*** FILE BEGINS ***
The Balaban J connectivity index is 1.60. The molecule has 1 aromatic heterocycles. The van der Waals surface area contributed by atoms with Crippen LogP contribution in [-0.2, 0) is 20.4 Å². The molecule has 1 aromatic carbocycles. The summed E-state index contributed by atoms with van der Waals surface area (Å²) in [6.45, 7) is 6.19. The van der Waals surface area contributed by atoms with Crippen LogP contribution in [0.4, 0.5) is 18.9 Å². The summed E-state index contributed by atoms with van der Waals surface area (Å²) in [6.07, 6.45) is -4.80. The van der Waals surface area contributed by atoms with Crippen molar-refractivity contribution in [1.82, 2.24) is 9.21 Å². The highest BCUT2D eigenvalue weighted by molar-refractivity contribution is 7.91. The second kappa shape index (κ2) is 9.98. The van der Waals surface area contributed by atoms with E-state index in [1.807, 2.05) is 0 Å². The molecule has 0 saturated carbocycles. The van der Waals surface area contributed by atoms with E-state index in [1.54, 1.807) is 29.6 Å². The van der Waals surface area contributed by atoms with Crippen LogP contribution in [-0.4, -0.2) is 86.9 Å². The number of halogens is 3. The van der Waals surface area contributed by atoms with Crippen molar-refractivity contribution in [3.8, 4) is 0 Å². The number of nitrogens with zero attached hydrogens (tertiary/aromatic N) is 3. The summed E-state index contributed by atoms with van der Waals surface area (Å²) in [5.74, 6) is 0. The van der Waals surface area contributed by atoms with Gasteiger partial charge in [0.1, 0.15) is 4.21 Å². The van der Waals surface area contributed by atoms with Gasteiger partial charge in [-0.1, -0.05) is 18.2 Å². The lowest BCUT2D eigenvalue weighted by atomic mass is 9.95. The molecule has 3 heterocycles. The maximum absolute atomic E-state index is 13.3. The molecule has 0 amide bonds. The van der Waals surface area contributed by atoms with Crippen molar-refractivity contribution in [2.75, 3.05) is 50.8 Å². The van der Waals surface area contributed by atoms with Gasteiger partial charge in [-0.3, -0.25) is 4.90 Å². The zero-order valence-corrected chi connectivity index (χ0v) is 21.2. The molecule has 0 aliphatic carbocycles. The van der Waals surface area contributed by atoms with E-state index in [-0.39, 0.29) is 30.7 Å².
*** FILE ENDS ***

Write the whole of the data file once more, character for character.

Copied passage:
The Balaban J connectivity index is 1.60. The molecule has 1 aromatic heterocycles. The van der Waals surface area contributed by atoms with Crippen LogP contribution in [-0.2, 0) is 20.4 Å². The molecule has 1 aromatic carbocycles. The summed E-state index contributed by atoms with van der Waals surface area (Å²) in [6.45, 7) is 6.19. The van der Waals surface area contributed by atoms with Crippen LogP contribution in [0.4, 0.5) is 18.9 Å². The summed E-state index contributed by atoms with van der Waals surface area (Å²) in [6.07, 6.45) is -4.80. The van der Waals surface area contributed by atoms with Crippen molar-refractivity contribution in [1.82, 2.24) is 9.21 Å². The highest BCUT2D eigenvalue weighted by molar-refractivity contribution is 7.91. The second kappa shape index (κ2) is 9.98. The van der Waals surface area contributed by atoms with E-state index in [1.807, 2.05) is 0 Å². The molecule has 0 saturated carbocycles. The van der Waals surface area contributed by atoms with E-state index in [1.54, 1.807) is 29.6 Å². The van der Waals surface area contributed by atoms with Crippen LogP contribution in [-0.4, -0.2) is 86.9 Å². The number of halogens is 3. The van der Waals surface area contributed by atoms with Crippen molar-refractivity contribution in [3.8, 4) is 0 Å². The number of nitrogens with zero attached hydrogens (tertiary/aromatic N) is 3. The summed E-state index contributed by atoms with van der Waals surface area (Å²) in [5.74, 6) is 0. The van der Waals surface area contributed by atoms with Gasteiger partial charge in [0.1, 0.15) is 4.21 Å². The van der Waals surface area contributed by atoms with Gasteiger partial charge in [-0.1, -0.05) is 18.2 Å². The lowest BCUT2D eigenvalue weighted by atomic mass is 9.95. The molecule has 3 heterocycles. The maximum absolute atomic E-state index is 13.3. The molecule has 0 amide bonds. The van der Waals surface area contributed by atoms with Crippen molar-refractivity contribution in [2.75, 3.05) is 50.8 Å². The van der Waals surface area contributed by atoms with Gasteiger partial charge in [-0.3, -0.25) is 4.90 Å². The zero-order valence-corrected chi connectivity index (χ0v) is 21.2. The molecule has 0 aliphatic carbocycles. The van der Waals surface area contributed by atoms with E-state index in [-0.39, 0.29) is 30.7 Å².